Aqueous energy storage device promises rapid charging of portable electronics

1 min read

Researchers at Korea’s Advanced Institute of Science and Technology (KAIST) have developed a new type of aqueous energy storage device that they claim can be charged in less than half a minute.

aqueous energy storage
Schematic diagram for aqueous hybrid capacitors.

Employing aqueous electrolytes instead of flammable organic solvents, the device is claimed to enable a boosting charge with high energy density, potentially making it suitable for a range of portable electronic devices.

According to the group, which was headed up by Prof Jeung Ku Kang from the Graduate School of Energy, Environment, Water, and Sustainability the system owes its performance to a design that assembles fibre-like polymer chain anodes and sub-nanoscale metal oxide cathodes on graphene.

Conventional aqueous electrolyte-based energy storage devices have a limitation for boosting charges and high energy density due to low driving voltage and a shortage of anode materials.

Energy storage device capacity is determined by the two electrodes, and the balance between cathode and anode leads to high stability. In general, two electrodes show differences in electrical properties and differ in ion storage mechanism processes, resulting in poor storage and stability from the imbalance.

The research team came up with new structures and materials to facilitate rapid speed in energy exchange on the surfaces of the electrodes and minimise the energy loss between the two electrodes.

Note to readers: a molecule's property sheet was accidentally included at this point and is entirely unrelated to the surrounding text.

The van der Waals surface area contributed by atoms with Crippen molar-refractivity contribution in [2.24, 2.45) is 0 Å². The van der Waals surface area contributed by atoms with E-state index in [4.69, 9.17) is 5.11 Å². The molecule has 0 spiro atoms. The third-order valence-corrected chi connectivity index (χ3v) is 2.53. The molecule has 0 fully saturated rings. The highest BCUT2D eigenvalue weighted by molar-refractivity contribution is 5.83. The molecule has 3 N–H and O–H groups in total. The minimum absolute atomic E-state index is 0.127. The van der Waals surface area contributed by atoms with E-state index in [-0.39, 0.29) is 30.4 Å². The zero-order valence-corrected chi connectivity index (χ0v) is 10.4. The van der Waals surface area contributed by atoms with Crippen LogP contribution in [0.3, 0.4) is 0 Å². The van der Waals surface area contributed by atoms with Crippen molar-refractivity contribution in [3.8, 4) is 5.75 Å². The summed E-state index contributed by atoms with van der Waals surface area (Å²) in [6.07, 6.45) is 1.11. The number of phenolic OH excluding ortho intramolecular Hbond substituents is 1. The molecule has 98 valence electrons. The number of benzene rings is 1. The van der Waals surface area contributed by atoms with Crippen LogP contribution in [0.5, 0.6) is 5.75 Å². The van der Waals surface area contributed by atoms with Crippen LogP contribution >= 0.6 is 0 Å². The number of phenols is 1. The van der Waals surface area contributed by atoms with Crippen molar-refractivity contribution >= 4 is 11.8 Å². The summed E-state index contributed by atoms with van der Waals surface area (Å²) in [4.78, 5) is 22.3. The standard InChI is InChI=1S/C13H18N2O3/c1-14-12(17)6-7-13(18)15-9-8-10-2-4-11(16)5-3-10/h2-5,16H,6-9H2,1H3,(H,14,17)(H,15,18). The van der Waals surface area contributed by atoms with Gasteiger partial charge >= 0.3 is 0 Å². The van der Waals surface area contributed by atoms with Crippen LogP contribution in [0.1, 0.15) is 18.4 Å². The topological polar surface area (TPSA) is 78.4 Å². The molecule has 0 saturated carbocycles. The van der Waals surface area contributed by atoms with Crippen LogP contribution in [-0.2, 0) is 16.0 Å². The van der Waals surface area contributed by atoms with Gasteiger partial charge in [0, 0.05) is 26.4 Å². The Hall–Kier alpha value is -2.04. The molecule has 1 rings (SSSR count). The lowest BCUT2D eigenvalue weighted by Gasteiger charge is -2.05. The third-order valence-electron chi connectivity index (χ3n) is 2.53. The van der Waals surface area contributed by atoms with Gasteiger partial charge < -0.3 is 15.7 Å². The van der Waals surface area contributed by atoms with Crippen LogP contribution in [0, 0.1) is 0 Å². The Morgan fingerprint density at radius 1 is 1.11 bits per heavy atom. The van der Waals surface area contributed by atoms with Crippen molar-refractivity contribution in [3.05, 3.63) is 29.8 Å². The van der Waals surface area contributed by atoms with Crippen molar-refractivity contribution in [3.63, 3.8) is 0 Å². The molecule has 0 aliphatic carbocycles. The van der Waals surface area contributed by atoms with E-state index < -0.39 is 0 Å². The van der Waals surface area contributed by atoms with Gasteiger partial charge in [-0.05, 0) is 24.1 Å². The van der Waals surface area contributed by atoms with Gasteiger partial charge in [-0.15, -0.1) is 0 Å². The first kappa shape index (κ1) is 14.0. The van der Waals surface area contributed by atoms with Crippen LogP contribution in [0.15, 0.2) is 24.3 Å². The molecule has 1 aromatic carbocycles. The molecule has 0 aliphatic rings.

The team made anodes with graphene-based polymer chain materials. The web-like structure of graphene leads to a high surface area, thereby allowing higher capacitance.

For cathode materials, the team used metal oxide in sub-nanoscale structures to elevate atom-by-ion redox reactions. This method realised higher energy density and faster energy exchange while minimising energy loss.

The device can be charged within 20 to 30 seconds using a low-power charging system, such as a USB switching charger or a flexible photovoltaic cell.

Prof Kang said: “This eco-friendly technology can be easily manufactured and is highly applicable. In particular, its high capacity and high stability, compared to existing technologies, could contribute to the commercialisation of aqueous capacitors. The device can be rapidly charged using a low-power charging system, and thus can be applied to portable electronic device.”

The group's aqueous energy storage work was reported in the journal Advanced Energy Materials